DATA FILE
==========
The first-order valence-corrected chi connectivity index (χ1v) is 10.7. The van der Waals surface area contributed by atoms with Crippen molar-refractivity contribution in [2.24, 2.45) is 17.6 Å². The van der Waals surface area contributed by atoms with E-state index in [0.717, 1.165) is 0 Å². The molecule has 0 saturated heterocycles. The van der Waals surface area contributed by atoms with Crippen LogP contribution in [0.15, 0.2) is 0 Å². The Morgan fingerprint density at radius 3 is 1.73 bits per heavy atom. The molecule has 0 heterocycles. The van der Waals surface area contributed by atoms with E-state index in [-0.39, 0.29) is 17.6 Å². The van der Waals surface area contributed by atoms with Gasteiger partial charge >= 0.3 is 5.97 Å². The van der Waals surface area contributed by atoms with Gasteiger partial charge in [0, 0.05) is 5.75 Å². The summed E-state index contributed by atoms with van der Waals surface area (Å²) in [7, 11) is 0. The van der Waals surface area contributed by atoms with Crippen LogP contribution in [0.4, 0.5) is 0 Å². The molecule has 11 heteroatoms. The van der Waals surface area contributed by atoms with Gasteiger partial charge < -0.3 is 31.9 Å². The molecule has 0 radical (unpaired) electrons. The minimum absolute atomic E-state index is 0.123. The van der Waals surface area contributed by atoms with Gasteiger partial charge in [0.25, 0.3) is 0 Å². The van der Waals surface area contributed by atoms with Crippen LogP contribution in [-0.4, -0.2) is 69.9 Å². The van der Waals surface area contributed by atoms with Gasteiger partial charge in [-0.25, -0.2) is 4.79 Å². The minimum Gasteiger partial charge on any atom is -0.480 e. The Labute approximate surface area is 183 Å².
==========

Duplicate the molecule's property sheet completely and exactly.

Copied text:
The first-order valence-corrected chi connectivity index (χ1v) is 10.7. The van der Waals surface area contributed by atoms with Crippen molar-refractivity contribution in [2.24, 2.45) is 17.6 Å². The van der Waals surface area contributed by atoms with E-state index in [0.717, 1.165) is 0 Å². The molecule has 0 saturated heterocycles. The van der Waals surface area contributed by atoms with Crippen LogP contribution in [0.15, 0.2) is 0 Å². The Morgan fingerprint density at radius 3 is 1.73 bits per heavy atom. The molecule has 0 heterocycles. The van der Waals surface area contributed by atoms with E-state index in [-0.39, 0.29) is 17.6 Å². The van der Waals surface area contributed by atoms with Gasteiger partial charge >= 0.3 is 5.97 Å². The van der Waals surface area contributed by atoms with Gasteiger partial charge in [0, 0.05) is 5.75 Å². The summed E-state index contributed by atoms with van der Waals surface area (Å²) in [7, 11) is 0. The van der Waals surface area contributed by atoms with Crippen LogP contribution in [0.4, 0.5) is 0 Å². The molecule has 11 heteroatoms. The van der Waals surface area contributed by atoms with Gasteiger partial charge < -0.3 is 31.9 Å². The molecule has 0 radical (unpaired) electrons. The minimum absolute atomic E-state index is 0.123. The van der Waals surface area contributed by atoms with Gasteiger partial charge in [0.25, 0.3) is 0 Å². The van der Waals surface area contributed by atoms with Crippen LogP contribution in [-0.4, -0.2) is 69.9 Å². The van der Waals surface area contributed by atoms with Gasteiger partial charge in [-0.25, -0.2) is 4.79 Å². The minimum Gasteiger partial charge on any atom is -0.480 e. The Labute approximate surface area is 183 Å².